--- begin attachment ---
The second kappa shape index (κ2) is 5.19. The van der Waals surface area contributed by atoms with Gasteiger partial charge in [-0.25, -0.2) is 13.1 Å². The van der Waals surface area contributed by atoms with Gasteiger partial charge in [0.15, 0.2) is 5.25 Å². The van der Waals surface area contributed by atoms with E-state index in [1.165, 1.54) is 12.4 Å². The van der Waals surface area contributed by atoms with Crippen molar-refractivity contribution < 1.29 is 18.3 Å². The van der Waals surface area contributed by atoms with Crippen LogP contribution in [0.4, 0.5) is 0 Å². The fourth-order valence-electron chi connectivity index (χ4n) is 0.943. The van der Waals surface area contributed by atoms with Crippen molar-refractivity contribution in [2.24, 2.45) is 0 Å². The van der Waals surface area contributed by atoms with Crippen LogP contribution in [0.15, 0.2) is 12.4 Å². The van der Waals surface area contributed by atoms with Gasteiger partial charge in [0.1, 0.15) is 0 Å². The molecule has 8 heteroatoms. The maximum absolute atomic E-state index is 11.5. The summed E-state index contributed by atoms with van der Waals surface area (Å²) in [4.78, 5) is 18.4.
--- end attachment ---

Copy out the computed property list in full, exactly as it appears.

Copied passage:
The second kappa shape index (κ2) is 5.19. The van der Waals surface area contributed by atoms with Gasteiger partial charge in [-0.25, -0.2) is 13.1 Å². The van der Waals surface area contributed by atoms with Gasteiger partial charge in [0.15, 0.2) is 5.25 Å². The van der Waals surface area contributed by atoms with E-state index in [1.165, 1.54) is 12.4 Å². The van der Waals surface area contributed by atoms with Crippen molar-refractivity contribution < 1.29 is 18.3 Å². The van der Waals surface area contributed by atoms with Crippen LogP contribution in [0.4, 0.5) is 0 Å². The fourth-order valence-electron chi connectivity index (χ4n) is 0.943. The van der Waals surface area contributed by atoms with Crippen molar-refractivity contribution in [2.24, 2.45) is 0 Å². The van der Waals surface area contributed by atoms with Crippen LogP contribution in [0.15, 0.2) is 12.4 Å². The van der Waals surface area contributed by atoms with Gasteiger partial charge in [0.1, 0.15) is 0 Å². The molecule has 8 heteroatoms. The maximum absolute atomic E-state index is 11.5. The summed E-state index contributed by atoms with van der Waals surface area (Å²) in [4.78, 5) is 18.4.